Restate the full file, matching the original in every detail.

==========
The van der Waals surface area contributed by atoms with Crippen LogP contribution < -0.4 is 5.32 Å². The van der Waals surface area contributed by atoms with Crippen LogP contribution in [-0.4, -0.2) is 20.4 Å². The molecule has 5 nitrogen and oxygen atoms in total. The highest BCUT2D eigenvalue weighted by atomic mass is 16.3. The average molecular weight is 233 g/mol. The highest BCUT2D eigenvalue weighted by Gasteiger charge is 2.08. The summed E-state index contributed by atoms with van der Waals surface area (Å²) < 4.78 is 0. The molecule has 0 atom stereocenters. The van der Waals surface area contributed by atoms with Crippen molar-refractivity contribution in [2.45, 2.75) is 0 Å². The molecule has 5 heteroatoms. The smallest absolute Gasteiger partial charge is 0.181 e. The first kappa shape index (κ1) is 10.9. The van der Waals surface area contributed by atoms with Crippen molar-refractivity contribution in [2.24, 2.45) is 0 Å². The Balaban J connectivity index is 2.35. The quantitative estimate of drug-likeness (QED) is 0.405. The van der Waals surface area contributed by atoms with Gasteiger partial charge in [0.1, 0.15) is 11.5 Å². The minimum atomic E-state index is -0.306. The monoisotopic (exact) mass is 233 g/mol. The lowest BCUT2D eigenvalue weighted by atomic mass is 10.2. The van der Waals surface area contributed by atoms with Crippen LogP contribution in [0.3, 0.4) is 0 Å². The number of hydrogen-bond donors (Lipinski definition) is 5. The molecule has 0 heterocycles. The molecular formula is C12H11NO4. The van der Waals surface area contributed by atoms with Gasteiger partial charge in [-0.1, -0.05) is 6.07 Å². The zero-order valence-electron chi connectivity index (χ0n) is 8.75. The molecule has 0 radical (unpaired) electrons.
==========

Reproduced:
The van der Waals surface area contributed by atoms with Crippen LogP contribution < -0.4 is 5.32 Å². The van der Waals surface area contributed by atoms with Crippen LogP contribution in [-0.4, -0.2) is 20.4 Å². The molecule has 5 nitrogen and oxygen atoms in total. The highest BCUT2D eigenvalue weighted by atomic mass is 16.3. The average molecular weight is 233 g/mol. The highest BCUT2D eigenvalue weighted by Gasteiger charge is 2.08. The summed E-state index contributed by atoms with van der Waals surface area (Å²) < 4.78 is 0. The molecule has 0 atom stereocenters. The van der Waals surface area contributed by atoms with Crippen molar-refractivity contribution in [2.45, 2.75) is 0 Å². The molecule has 5 heteroatoms. The smallest absolute Gasteiger partial charge is 0.181 e. The first kappa shape index (κ1) is 10.9. The van der Waals surface area contributed by atoms with Crippen molar-refractivity contribution in [2.24, 2.45) is 0 Å². The Balaban J connectivity index is 2.35. The quantitative estimate of drug-likeness (QED) is 0.405. The van der Waals surface area contributed by atoms with Gasteiger partial charge in [0.1, 0.15) is 11.5 Å². The minimum atomic E-state index is -0.306. The monoisotopic (exact) mass is 233 g/mol. The lowest BCUT2D eigenvalue weighted by atomic mass is 10.2. The van der Waals surface area contributed by atoms with Crippen LogP contribution in [0.3, 0.4) is 0 Å². The number of hydrogen-bond donors (Lipinski definition) is 5. The molecule has 0 heterocycles. The molecular formula is C12H11NO4. The van der Waals surface area contributed by atoms with Gasteiger partial charge in [-0.1, -0.05) is 6.07 Å². The zero-order valence-electron chi connectivity index (χ0n) is 8.75. The molecule has 0 radical (unpaired) electrons.